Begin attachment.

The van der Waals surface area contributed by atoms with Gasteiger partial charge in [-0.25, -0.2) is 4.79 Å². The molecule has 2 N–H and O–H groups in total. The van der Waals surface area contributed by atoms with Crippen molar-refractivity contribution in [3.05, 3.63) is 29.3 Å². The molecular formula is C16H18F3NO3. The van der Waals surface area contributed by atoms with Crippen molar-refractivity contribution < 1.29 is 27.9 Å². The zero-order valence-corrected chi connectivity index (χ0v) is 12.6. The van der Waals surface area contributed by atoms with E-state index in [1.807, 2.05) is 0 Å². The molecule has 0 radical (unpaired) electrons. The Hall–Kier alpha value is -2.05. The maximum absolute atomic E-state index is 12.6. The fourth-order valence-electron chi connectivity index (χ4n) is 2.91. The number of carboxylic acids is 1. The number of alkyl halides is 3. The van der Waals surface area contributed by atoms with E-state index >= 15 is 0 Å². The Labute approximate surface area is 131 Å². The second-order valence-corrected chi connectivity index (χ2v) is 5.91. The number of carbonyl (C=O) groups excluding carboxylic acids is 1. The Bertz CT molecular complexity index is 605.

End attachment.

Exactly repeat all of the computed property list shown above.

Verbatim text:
The van der Waals surface area contributed by atoms with Gasteiger partial charge in [-0.25, -0.2) is 4.79 Å². The molecule has 2 N–H and O–H groups in total. The van der Waals surface area contributed by atoms with Crippen molar-refractivity contribution in [3.05, 3.63) is 29.3 Å². The molecular formula is C16H18F3NO3. The van der Waals surface area contributed by atoms with Crippen molar-refractivity contribution < 1.29 is 27.9 Å². The zero-order valence-corrected chi connectivity index (χ0v) is 12.6. The van der Waals surface area contributed by atoms with E-state index in [1.807, 2.05) is 0 Å². The molecule has 0 radical (unpaired) electrons. The Hall–Kier alpha value is -2.05. The maximum absolute atomic E-state index is 12.6. The fourth-order valence-electron chi connectivity index (χ4n) is 2.91. The number of carboxylic acids is 1. The number of alkyl halides is 3. The van der Waals surface area contributed by atoms with E-state index >= 15 is 0 Å². The Labute approximate surface area is 131 Å². The second-order valence-corrected chi connectivity index (χ2v) is 5.91. The number of carbonyl (C=O) groups excluding carboxylic acids is 1. The Bertz CT molecular complexity index is 605.